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Heparin is a commonly used blood thinner. It is usually injected intravenously into patients who are suffering from a clotting problem and is commonly used to treat symptoms of a stroke, heart attack or any other infarction that may be caused by clotting. It is also commonly used to treat deep-vein thrombosis, pulmonary embolysm, on bypass machines, It is also used on some medical equipment, such as the tubing on dialysis machines, to prevent blood from forming clots on their surfaces. It is derived from the mucous of slaughtered animals, generally pigs and cows. Heparin is found naturally in the body, but it's role in preventing blood from clotting in the body is poorly understood. It is currently believed that heparin in the body is not generally to prevent clots, but to fight off bacteria and other diseases at the sites of injuries.
Although heparin will not break up clots, it will prevent clots from growing or forming. This will generally allow the body's own anti-coagulating functions to take over to break up existing clots.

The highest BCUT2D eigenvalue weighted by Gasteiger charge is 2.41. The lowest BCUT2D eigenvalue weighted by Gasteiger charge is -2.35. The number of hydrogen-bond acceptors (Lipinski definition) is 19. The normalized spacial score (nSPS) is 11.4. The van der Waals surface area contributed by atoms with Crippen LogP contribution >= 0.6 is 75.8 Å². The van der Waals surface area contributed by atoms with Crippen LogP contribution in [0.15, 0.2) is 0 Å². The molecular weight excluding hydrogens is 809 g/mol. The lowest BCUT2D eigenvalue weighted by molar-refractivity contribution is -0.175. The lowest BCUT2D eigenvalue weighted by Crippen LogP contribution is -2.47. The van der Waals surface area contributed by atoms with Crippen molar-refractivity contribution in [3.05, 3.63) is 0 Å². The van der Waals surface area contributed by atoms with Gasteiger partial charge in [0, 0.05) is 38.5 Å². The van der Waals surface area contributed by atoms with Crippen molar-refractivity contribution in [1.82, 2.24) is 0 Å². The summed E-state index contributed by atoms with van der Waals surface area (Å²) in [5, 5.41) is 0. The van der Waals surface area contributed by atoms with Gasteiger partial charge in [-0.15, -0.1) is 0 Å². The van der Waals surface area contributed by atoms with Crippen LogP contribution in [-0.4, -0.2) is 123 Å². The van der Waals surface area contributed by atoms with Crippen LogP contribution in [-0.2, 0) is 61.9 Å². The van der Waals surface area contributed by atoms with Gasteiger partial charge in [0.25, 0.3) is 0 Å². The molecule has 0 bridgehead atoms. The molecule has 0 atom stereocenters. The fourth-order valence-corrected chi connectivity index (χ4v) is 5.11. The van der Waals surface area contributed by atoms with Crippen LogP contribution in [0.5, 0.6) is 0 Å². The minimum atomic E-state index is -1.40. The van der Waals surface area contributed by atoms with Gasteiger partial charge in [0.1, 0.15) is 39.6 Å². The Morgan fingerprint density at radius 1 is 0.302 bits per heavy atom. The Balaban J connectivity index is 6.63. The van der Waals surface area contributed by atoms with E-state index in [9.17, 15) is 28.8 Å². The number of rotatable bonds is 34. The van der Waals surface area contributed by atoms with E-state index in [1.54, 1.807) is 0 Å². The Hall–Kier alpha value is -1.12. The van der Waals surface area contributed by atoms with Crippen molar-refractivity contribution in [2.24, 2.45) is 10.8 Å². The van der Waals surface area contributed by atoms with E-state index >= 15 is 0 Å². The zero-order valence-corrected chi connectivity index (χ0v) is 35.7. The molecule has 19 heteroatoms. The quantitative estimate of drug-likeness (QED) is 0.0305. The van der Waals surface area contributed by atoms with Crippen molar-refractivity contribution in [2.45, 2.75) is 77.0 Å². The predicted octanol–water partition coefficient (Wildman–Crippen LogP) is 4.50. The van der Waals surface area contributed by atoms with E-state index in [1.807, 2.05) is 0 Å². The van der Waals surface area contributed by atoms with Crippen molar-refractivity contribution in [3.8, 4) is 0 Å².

Heparin is destroyed by the digestive system, so it must be injected into veins or just under the skin. It cannot be injected into muscle without risk of forming hematomas. It is also processed quite quickly by the body and must be given continuously, usually in intravenous fluids.
The main risk in using Heparin is thrombocytopenia, an autoimmune condition where the immune system attacks the platelets that allow clotting. In addition, an overdose can result in massive internal bleeding, often leading to death.
Heparin is one of the oldest drugs still in continuous use, having been discovered in 1916 and put into clinical trials in 1935. It was discovered at Johns Hopkins University and further developed at the University of Toronto.